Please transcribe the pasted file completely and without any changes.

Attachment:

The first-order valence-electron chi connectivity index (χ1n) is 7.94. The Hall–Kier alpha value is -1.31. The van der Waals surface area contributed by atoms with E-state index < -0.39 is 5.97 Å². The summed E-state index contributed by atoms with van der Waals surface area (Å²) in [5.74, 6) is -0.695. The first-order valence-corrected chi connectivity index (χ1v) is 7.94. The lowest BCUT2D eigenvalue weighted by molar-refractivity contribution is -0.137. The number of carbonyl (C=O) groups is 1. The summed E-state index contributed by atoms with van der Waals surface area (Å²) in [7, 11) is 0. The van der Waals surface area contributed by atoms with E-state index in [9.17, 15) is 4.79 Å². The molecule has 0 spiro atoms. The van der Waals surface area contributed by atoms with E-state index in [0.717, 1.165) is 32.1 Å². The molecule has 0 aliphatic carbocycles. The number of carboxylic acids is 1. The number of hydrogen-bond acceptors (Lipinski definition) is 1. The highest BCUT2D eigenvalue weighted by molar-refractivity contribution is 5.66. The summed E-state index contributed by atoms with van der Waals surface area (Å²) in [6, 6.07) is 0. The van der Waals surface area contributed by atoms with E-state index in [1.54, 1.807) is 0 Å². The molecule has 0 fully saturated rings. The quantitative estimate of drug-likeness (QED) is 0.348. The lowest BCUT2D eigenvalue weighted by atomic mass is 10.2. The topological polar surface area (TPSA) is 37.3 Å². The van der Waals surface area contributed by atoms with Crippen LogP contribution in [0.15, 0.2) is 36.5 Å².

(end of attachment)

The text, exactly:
The first-order valence-electron chi connectivity index (χ1n) is 7.94. The Hall–Kier alpha value is -1.31. The van der Waals surface area contributed by atoms with E-state index < -0.39 is 5.97 Å². The summed E-state index contributed by atoms with van der Waals surface area (Å²) in [5.74, 6) is -0.695. The first-order valence-corrected chi connectivity index (χ1v) is 7.94. The lowest BCUT2D eigenvalue weighted by molar-refractivity contribution is -0.137. The number of carbonyl (C=O) groups is 1. The summed E-state index contributed by atoms with van der Waals surface area (Å²) in [7, 11) is 0. The van der Waals surface area contributed by atoms with E-state index in [9.17, 15) is 4.79 Å². The molecule has 0 spiro atoms. The van der Waals surface area contributed by atoms with E-state index in [0.717, 1.165) is 32.1 Å². The molecule has 0 aliphatic carbocycles. The number of carboxylic acids is 1. The number of hydrogen-bond acceptors (Lipinski definition) is 1. The highest BCUT2D eigenvalue weighted by molar-refractivity contribution is 5.66. The summed E-state index contributed by atoms with van der Waals surface area (Å²) in [6, 6.07) is 0. The van der Waals surface area contributed by atoms with E-state index in [1.54, 1.807) is 0 Å². The molecule has 0 fully saturated rings. The quantitative estimate of drug-likeness (QED) is 0.348. The lowest BCUT2D eigenvalue weighted by atomic mass is 10.2. The topological polar surface area (TPSA) is 37.3 Å². The van der Waals surface area contributed by atoms with Crippen LogP contribution in [0.15, 0.2) is 36.5 Å².